14 June 2018
Allia’s No Man Left Behind event encourages men to open up about mental health
According to the Office for National Statistics, over three out of four suicides (76%) are by men and suicide is the biggest cause of death for men under 35. Addressing these issues, Allia Serious Impact recently hosted the ‘No Man Left Behind’ workshop at the Allia Future Business Centre, Cambridge, to continue conversations on men’s mental health.
The workshop followed on from a successful Allia Community Challenge earlier this year, and is part of an ongoing series focused on encouraging men to speak about their mental health and help them to find effective solutions.
Over 30 men from all walks of life – from a former BBC journalist to an up-and-coming comedian and everything in between – spent the evening sharing their stories and contributing to discussions on the most prominent issues and how they could be tackled.
After an initial ‘meet, greet and eat’, four speakers shared their experiences with mental health issues and what they did to address them.
Neil Prem, Allia’s head of enterprise engagement, Doug Stanton, director of Sector Three Property, John Harper, chief executive of Rize and Rob Harper each discussed their experiences with mental health, prompting further thought about some of the issues surrounding identity, depression and anxiety.
Insights into men’s mental health were discussed, with the aim of finding sustainable solutions to the issues that arose. The most innovative ideas will be channelled through the Allia Serious Impact programme which supports entrepreneurs to grow and develop their business ideas, with the ultimate goal to make an impact and improve people’s lives.
Neil Prem, who organises the events, has been continually surprised by the success of these challenges, and welcomes the openness and honesty that attendees bring to the discussions. “We never set out to do a series of events,” said Neil. “Everybody said to me that we would never get men talking about it, and so I thought let’s have a go. I was blown away that we had around 20 guys show up for the first event alone.”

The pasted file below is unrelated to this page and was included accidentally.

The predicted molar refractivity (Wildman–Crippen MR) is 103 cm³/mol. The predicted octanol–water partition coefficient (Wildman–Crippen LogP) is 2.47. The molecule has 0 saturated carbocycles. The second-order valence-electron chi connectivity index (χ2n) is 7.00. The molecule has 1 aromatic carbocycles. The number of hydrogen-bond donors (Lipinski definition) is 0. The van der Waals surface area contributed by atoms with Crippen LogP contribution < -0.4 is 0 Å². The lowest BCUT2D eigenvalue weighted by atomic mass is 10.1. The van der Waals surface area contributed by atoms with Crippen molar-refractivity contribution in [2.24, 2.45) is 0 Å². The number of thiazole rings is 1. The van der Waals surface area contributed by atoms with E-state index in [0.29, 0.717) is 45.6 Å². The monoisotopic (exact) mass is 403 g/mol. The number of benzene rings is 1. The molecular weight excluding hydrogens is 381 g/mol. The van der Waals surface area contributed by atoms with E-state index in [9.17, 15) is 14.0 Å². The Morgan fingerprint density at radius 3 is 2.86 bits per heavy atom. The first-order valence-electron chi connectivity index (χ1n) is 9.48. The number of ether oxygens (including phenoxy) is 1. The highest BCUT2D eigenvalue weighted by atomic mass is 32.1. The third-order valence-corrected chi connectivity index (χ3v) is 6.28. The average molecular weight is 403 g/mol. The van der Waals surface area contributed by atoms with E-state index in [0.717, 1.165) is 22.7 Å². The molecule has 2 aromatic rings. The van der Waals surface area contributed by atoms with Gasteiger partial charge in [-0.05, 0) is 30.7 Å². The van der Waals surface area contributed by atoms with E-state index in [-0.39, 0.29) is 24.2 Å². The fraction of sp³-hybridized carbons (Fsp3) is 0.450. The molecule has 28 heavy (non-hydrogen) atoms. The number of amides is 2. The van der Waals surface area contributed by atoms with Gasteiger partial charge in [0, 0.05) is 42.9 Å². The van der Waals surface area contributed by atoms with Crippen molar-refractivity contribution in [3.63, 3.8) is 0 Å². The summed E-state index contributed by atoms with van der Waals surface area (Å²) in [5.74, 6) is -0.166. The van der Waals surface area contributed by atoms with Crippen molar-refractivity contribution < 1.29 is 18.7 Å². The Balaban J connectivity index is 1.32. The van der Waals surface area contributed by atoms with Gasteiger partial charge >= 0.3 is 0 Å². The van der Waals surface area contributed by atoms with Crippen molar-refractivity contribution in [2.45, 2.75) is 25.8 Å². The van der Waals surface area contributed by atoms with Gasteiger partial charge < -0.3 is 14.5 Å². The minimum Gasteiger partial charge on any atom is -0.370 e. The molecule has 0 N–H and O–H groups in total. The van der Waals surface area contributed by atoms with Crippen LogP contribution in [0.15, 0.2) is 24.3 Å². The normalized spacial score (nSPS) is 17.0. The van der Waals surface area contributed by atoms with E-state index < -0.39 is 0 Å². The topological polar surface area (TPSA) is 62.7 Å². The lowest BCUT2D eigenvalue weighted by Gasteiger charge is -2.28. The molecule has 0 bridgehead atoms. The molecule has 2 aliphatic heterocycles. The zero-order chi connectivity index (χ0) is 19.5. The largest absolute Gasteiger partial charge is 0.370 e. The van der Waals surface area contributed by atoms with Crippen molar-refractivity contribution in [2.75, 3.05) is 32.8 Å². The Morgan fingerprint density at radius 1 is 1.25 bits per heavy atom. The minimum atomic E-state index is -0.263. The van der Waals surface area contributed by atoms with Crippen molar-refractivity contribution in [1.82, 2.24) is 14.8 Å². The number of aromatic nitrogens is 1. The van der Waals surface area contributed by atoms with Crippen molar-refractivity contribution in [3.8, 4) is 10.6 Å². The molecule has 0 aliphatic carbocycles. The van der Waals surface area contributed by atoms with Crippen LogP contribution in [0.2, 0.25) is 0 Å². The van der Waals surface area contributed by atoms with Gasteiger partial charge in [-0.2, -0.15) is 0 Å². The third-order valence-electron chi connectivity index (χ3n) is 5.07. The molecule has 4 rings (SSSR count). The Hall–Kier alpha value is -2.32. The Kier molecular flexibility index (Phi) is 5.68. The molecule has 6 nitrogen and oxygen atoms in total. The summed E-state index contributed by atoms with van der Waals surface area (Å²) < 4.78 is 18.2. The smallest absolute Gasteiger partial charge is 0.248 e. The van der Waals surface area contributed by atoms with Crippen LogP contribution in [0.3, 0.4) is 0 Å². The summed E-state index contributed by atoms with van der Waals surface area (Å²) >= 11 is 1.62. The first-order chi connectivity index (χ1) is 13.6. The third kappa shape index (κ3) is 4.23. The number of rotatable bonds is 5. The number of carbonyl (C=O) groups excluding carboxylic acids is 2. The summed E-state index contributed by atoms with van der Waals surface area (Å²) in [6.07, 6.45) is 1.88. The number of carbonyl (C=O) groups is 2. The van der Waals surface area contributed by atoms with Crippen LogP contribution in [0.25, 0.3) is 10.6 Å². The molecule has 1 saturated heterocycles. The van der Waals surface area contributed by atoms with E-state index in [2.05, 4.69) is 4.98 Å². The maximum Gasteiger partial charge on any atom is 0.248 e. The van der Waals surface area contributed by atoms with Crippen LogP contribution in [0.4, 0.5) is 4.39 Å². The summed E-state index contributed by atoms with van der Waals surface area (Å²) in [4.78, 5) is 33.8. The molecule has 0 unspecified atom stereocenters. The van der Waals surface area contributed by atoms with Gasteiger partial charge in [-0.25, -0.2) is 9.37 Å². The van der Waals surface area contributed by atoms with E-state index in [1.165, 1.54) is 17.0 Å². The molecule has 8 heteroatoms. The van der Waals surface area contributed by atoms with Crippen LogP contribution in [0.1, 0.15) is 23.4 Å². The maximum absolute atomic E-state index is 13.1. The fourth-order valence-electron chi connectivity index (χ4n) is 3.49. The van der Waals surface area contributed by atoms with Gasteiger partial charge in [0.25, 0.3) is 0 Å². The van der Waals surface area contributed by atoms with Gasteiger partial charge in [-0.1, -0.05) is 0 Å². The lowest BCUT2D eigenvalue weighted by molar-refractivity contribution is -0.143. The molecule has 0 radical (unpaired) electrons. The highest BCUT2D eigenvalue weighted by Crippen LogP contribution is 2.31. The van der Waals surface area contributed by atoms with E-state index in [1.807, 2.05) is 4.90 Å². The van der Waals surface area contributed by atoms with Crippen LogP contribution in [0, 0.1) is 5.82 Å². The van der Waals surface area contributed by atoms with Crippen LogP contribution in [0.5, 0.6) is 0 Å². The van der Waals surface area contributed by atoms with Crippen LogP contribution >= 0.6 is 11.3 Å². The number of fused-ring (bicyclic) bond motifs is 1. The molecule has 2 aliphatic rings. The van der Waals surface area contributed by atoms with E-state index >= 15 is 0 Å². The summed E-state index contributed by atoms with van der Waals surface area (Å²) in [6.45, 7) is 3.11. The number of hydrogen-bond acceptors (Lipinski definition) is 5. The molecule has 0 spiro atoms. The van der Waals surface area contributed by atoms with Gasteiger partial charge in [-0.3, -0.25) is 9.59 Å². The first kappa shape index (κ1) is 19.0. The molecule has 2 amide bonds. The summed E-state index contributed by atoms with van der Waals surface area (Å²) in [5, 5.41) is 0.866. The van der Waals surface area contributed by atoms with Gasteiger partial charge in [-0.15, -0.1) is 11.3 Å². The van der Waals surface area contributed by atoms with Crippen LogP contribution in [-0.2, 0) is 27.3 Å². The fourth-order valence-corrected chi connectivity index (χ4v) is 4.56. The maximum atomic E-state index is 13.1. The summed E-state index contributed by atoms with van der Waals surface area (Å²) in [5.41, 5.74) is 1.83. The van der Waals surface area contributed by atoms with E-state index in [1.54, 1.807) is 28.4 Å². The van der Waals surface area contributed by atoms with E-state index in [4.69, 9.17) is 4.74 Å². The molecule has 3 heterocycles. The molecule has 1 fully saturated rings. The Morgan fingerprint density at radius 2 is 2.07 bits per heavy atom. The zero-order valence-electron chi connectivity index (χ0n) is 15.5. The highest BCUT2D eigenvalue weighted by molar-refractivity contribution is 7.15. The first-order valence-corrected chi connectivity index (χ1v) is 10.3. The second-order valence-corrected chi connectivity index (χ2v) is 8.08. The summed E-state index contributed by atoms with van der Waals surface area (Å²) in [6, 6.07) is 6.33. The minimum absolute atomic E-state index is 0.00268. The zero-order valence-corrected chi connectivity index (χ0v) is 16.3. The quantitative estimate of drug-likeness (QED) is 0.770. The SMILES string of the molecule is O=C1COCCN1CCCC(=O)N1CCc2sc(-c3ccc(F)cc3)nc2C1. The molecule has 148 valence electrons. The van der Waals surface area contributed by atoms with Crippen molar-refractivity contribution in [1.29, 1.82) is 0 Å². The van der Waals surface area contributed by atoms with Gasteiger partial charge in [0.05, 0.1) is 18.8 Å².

Common themes became apparent during the evening, with issues like identity resonating with attendees. Neil also feels that the events have brought into clarity the fact that mental health doesn’t discriminate, and that many men feel uncomfortable when talking about their struggles. “I received a number of emails from people saying they were stunned by how open the talks were and how vulnerable the speakers were about their struggles.” he said.
Simon Hall, freelance journalist, teacher and former BBC journalist, attended the event and wrote an insightful blog post about his experience. “The most important thing I took away from the event is that men who suffer with their feelings are not alone, however much it might feel they are,” said Simon. “The room of others around me, nodding at the same points and exchanging looks of mutual support, was a huge comfort, and said more than words ever could.”
Due to the continued success of the events and the need for further work in this important area, Allia Serious Impact intends to host another event in the next few months, taking forward solutions that have business potential, and continuing to provide an open and safe space for men to listen, learn and talk about their mental health. To find out more, visit the Serious Impact website.